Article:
N.Y. Yankees Go Cap in Hand to Park Service
The New York Yankees reportedly have most of the state and city approvals that they need for the construction of a new baseball stadium. There's just a little problem with the National Park Service.
Apparently, a piece of the property received some federal park funds in 1978, meaning the Yankees need Park Service approval, according to PR executive Howard J. Rubenstein , a spokesman for the team.
So, the Yankees turned to the law and lobbying firm of Akin Gump Strauss Hauer & Feld for some help. The firm referred questions to Rubenstein.
Former congressman Bill Paxon , a New York Republican, and former Interior Department official Michael G. Rossetti recently registered to lobby on behalf of the Yankees and for "federal approvals necessary to complete stadium relocation."
Before joining Akin Gump in 2004, Rossetti was a counselor to then-Interior Secretary Gale A. Norton. His specialties at the law firm are Indian policy, land acquisition and law enforcement. Though the Yankees' issue does not involve Native Americans, the Interior Department, where Rossetti once worked, oversees the National Park Service.
Rubenstein said the firm filed a lobby registration "as a matter of caution," and that most of its work is strictly on legal matters.
Arnold & Porter Expanding
Arnold & Porter is bulking up its lobbying practice, raiding Fleishman-Hillard Government Relations of its general manager, Matthew L. LaRocco , and looking to add more folks, as well.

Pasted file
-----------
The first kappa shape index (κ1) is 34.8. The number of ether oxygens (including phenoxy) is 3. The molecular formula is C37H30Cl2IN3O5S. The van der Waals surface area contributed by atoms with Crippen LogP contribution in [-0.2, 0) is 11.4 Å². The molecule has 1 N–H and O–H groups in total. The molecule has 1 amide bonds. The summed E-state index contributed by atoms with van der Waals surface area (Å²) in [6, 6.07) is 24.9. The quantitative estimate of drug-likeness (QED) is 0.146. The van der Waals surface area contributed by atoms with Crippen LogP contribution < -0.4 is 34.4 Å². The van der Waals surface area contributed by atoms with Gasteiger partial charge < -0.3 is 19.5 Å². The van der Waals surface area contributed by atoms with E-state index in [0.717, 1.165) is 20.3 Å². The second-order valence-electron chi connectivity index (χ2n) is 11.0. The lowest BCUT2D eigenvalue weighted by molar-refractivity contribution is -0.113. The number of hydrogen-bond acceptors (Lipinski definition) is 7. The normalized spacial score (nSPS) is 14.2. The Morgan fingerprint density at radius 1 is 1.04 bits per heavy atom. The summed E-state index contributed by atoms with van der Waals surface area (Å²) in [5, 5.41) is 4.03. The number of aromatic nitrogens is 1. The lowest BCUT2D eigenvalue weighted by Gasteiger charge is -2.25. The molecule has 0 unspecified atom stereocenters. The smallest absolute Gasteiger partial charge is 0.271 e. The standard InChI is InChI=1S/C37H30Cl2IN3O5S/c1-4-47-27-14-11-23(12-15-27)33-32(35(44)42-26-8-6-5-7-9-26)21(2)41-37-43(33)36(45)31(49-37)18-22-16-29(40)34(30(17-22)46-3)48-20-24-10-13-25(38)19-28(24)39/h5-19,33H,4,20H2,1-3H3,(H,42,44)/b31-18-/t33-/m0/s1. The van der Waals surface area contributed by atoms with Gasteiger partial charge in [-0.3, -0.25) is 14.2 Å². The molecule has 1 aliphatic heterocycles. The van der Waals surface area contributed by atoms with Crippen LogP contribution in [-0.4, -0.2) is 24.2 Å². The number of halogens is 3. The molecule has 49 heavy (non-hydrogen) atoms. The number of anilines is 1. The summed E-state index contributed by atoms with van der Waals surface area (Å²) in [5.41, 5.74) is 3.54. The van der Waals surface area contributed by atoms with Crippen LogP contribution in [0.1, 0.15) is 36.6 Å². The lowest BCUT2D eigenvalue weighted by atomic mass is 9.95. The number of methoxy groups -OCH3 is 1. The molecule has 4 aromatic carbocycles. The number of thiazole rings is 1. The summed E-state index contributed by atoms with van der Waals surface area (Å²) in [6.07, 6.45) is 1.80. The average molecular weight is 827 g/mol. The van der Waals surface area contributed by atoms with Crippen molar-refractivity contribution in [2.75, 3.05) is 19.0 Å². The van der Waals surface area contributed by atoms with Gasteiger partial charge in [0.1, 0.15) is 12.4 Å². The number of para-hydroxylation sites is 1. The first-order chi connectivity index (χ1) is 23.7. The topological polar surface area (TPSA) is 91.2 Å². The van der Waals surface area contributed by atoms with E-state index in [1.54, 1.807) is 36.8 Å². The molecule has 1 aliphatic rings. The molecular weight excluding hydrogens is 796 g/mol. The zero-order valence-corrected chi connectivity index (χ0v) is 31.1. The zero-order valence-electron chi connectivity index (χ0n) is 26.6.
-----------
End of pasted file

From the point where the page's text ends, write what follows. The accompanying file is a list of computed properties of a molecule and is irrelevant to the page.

LaRocco builds on the law firm's addition last year of former House member Jim Turner (D-Tex.). The one-year ban on Turner's lobbying of his former colleagues recently expired, allowing him to register to lobby on behalf of such clients as CytoGenix Inc., a biotech company; Camel Manufacturing Co., which makes tents for the Defense Department; and Morton Grove Pharmaceuticals Inc.
"We made a conscious decision to grow the practice because the clients demand it," said Jeffrey H. Smith , former general counsel of the CIA, who heads the public policy practice.
LaRocco was a promoter of the recent merger of Fleishman's government relations group with the Mercury Public Affairs communications shop. Fleishman has suffered a talent drain over the past year, including LaRocco's father, former House member and lobbyist Larry LaRocco (D-Idaho), who left to run for lieutenant governor of Idaho.
Matthew LaRocco said the Mercury acquisition did not push him out. He said there is "a good fit" with Turner and that he wants to work on a homeland security practice with him.